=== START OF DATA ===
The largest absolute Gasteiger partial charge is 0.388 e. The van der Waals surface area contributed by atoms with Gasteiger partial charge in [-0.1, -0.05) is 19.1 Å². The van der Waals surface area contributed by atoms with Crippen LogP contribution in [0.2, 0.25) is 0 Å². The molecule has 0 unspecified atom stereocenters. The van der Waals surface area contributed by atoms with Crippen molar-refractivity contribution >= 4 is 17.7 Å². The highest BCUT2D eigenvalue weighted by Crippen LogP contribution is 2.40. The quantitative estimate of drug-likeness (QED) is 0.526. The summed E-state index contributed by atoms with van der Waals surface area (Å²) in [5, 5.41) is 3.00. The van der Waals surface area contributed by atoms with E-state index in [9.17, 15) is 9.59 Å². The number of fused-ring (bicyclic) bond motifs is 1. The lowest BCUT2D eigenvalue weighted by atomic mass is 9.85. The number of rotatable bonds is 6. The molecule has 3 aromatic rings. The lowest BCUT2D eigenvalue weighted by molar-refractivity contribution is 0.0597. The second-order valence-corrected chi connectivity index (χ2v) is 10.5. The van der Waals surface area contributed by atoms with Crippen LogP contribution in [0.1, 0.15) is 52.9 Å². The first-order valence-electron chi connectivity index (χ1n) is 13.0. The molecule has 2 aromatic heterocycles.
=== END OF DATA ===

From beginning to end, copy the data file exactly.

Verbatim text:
The largest absolute Gasteiger partial charge is 0.388 e. The van der Waals surface area contributed by atoms with Gasteiger partial charge in [-0.1, -0.05) is 19.1 Å². The van der Waals surface area contributed by atoms with Crippen LogP contribution in [0.2, 0.25) is 0 Å². The molecule has 0 unspecified atom stereocenters. The van der Waals surface area contributed by atoms with Crippen molar-refractivity contribution >= 4 is 17.7 Å². The highest BCUT2D eigenvalue weighted by Crippen LogP contribution is 2.40. The quantitative estimate of drug-likeness (QED) is 0.526. The summed E-state index contributed by atoms with van der Waals surface area (Å²) in [5, 5.41) is 3.00. The van der Waals surface area contributed by atoms with E-state index in [9.17, 15) is 9.59 Å². The number of fused-ring (bicyclic) bond motifs is 1. The lowest BCUT2D eigenvalue weighted by atomic mass is 9.85. The number of rotatable bonds is 6. The molecule has 3 aromatic rings. The lowest BCUT2D eigenvalue weighted by molar-refractivity contribution is 0.0597. The second-order valence-corrected chi connectivity index (χ2v) is 10.5. The van der Waals surface area contributed by atoms with Crippen LogP contribution in [0.1, 0.15) is 52.9 Å². The first-order valence-electron chi connectivity index (χ1n) is 13.0. The molecule has 2 aromatic heterocycles.